QuizTime app created to aid opioid education efforts for providersSep. 13, 2018, 9:15 AM
by Kathy Whitney
Vanderbilt University Medical Center will partner with the Tennessee Department of Health to offer workplace-based education to health professionals across the state via QuizTime, a smartphone application developed at VUMC. This continuing education activity will focus on proper utilization of opioid and non-opioid therapies in managing pain.
Funding for the initiative comes from the Centers for Disease Control and Preven-tion/NCIPC opioid crisis cooperative agreement, Overdose Prevention in States — Surge Support (OPIS S2).
The aim of OPIS S2 is to advance understanding of the opioid overdose epidemic and scale up prevention activities across all 50 States and Washington, D.C. The CDC reviewed and considered all submissions, and prioritized funding based on geographic need, disease burden and populations disproportionately impacted by the opioid epidemic.
“The CDC is partnering with states to fund programs aimed at curbing the opioid epidemic, and Vanderbilt will be a key collaborator for the state of Tennessee. We plan to engage with multiple organizations across the state to disseminate opioid-related education via QuizTime to any professional willing to participate,” said Matt McEvoy, MD, professor of Anesthesiology and principal investigator of the project.
In 2017, 1,776 Tennesseans died from drug overdoses, the highest annual number of such deaths since reporting began, according to TDH. Data show almost three-fourths of drug overdose deaths in Tennessee were associated with opioids. There were 1,268 overdose deaths associated with all opioids; of those, 644 were associated with prescription opioids for pain, which include drugs such as hydrocodone, oxycodone, morphine and codeine. Prescription opioids for pain were associated with more overdose deaths in 2017 than any other group of drugs.
Heroin was associated with the deaths of 311 Tennesseans in 2017, a 20 percent increase over the previous year. Fentanyl was associated with 500 deaths, a 70 percent increase since 2016.
Prescription opioids have contributed to the epidemic. Over 80 percent of heroin users report that their first exposure came from opioids prescribed to them or to a friend or family member.
QuizTime provides a practical learning paradigm for educators and learners. The QuizTime app sends a question once a day to clinicians by text or email. Once they submit their answers, they receive immediate feedback about the topic. Through this approach, learners gain access to relevant material at a time most convenient for them each day. Furthermore, the educational content can be distributed at a scale difficult to achieve through traditional face-to-face, classroom-based education. As an example, a recent QuizTime educational intervention at VUMC simultaneously reached almost 1,000 users.
“Creating long-term connections in learning is essential for persistence of the new knowledge beyond the initial learning phase, and a quiz-based approach assists by activating the power of retrieval in the learning process. Accessing knowledge or prior learning and retrieving it for use or testing strengthens the pathways to long-term memory,” said Geoffrey Fleming, MD, vice president for Continuous Professional Development, VUMC.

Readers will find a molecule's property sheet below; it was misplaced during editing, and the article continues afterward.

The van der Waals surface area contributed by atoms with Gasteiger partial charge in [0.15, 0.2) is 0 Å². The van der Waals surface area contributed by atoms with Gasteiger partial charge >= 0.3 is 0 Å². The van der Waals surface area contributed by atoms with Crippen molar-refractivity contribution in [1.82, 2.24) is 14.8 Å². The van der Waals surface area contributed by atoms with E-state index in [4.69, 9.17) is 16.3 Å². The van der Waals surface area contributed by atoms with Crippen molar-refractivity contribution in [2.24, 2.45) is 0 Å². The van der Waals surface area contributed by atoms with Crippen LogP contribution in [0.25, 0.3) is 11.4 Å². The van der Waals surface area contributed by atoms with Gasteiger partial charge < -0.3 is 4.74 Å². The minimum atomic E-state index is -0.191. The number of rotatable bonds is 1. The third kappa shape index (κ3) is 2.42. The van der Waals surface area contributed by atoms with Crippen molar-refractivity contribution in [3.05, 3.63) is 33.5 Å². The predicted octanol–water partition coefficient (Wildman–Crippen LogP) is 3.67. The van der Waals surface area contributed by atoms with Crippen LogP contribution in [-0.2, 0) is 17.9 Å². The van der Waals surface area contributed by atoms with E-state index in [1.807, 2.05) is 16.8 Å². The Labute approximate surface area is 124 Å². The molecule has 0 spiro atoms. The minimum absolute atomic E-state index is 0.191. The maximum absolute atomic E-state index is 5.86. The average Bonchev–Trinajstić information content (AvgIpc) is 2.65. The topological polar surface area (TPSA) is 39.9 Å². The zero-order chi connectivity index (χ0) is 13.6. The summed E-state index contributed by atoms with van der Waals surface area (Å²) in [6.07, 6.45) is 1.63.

QuizTime supports just-in-time learning to thousands of users simultaneously via text messages or emails. Clinicians have access to relevant content via a smart adaptive learning platform, said Toufeeq Ahmed, PhD, executive director of Education Informatics and assistant professor of Biomedical Informatics and leader of the QuizTime development team.
“QuizTime is designed to scale to massive online courses that can have tens of thousands of learners in each course. Learning analytics and dashboards in QuizTime make it easy to measure learner engagement and learning outcomes,” he said.
To achieve this expansion, a large team is being assembled that will include VUMC faculty from the departments of anesthesiology, emergency medicine, obstetrics and gynecology, surgery, psychiatry, medicine, pediatrics and biomedical informatics.
“Emergency Department clinicians across Tennessee are faced with the terrible consequences of this opioid epidemic on nearly every shift. We are excited to partner with such an outstanding team of leaders from across VUMC, the Tennessee Department of Health, and our peer institutions on this life-saving initiative,” said Tyler Barrett, MD, medical director and associate professor of Emergency Medicine and co-investigator on the project.
“It is exciting to join with multiple specialists around Vanderbilt and Tennessee to bring up-to-date education on pain management to everyone who wants it, in a rapid, regional specific way. Taking advantage of technology to do this makes education accessible to busy medical providers,” added David Edwards, MD, chief of the Division of Pain Medicine and co-investigator on the project.
The OPIS S2 is a one-year project that began Sept. 1.
“We are grateful to Dr. David Reagan’s team from the Tennessee Department of Health for this exciting opportunity to demonstrate the power of effective educational approaches in refining the practice habits of busy clinicians,” said Bonnie Miller, MD, MMHC, Senior Associate Dean for Health Sciences Education, and Executive Vice President of Educational Affairs, VUMC, and senior adviser for the project. “We hope this ultimately leads to healthier lives for the people that we serve.”